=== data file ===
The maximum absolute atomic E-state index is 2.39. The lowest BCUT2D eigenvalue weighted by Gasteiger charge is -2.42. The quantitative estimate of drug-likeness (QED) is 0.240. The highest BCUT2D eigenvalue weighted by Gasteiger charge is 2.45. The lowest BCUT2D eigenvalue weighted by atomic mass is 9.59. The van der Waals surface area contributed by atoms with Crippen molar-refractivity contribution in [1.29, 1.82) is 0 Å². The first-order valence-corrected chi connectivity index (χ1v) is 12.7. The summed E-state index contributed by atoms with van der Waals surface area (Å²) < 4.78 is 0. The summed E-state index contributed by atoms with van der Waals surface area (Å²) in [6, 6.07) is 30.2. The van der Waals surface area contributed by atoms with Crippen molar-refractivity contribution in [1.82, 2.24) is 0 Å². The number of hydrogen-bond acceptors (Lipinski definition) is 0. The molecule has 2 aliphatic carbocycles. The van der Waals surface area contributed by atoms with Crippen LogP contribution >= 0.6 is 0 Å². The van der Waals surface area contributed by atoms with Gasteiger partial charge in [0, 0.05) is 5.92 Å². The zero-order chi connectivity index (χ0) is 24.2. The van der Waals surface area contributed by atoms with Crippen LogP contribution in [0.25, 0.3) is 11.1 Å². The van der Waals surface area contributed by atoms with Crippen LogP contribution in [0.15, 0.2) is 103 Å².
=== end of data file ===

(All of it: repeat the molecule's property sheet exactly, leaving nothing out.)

The maximum absolute atomic E-state index is 2.39. The lowest BCUT2D eigenvalue weighted by Gasteiger charge is -2.42. The quantitative estimate of drug-likeness (QED) is 0.240. The highest BCUT2D eigenvalue weighted by Gasteiger charge is 2.45. The lowest BCUT2D eigenvalue weighted by atomic mass is 9.59. The van der Waals surface area contributed by atoms with Crippen molar-refractivity contribution in [1.29, 1.82) is 0 Å². The first-order valence-corrected chi connectivity index (χ1v) is 12.7. The summed E-state index contributed by atoms with van der Waals surface area (Å²) < 4.78 is 0. The summed E-state index contributed by atoms with van der Waals surface area (Å²) in [6, 6.07) is 30.2. The van der Waals surface area contributed by atoms with Crippen molar-refractivity contribution in [1.82, 2.24) is 0 Å². The number of hydrogen-bond acceptors (Lipinski definition) is 0. The molecule has 2 aliphatic carbocycles. The van der Waals surface area contributed by atoms with Crippen LogP contribution >= 0.6 is 0 Å². The van der Waals surface area contributed by atoms with Gasteiger partial charge in [0, 0.05) is 5.92 Å². The zero-order chi connectivity index (χ0) is 24.2. The van der Waals surface area contributed by atoms with Crippen LogP contribution in [0.25, 0.3) is 11.1 Å². The van der Waals surface area contributed by atoms with Crippen LogP contribution in [0.15, 0.2) is 103 Å².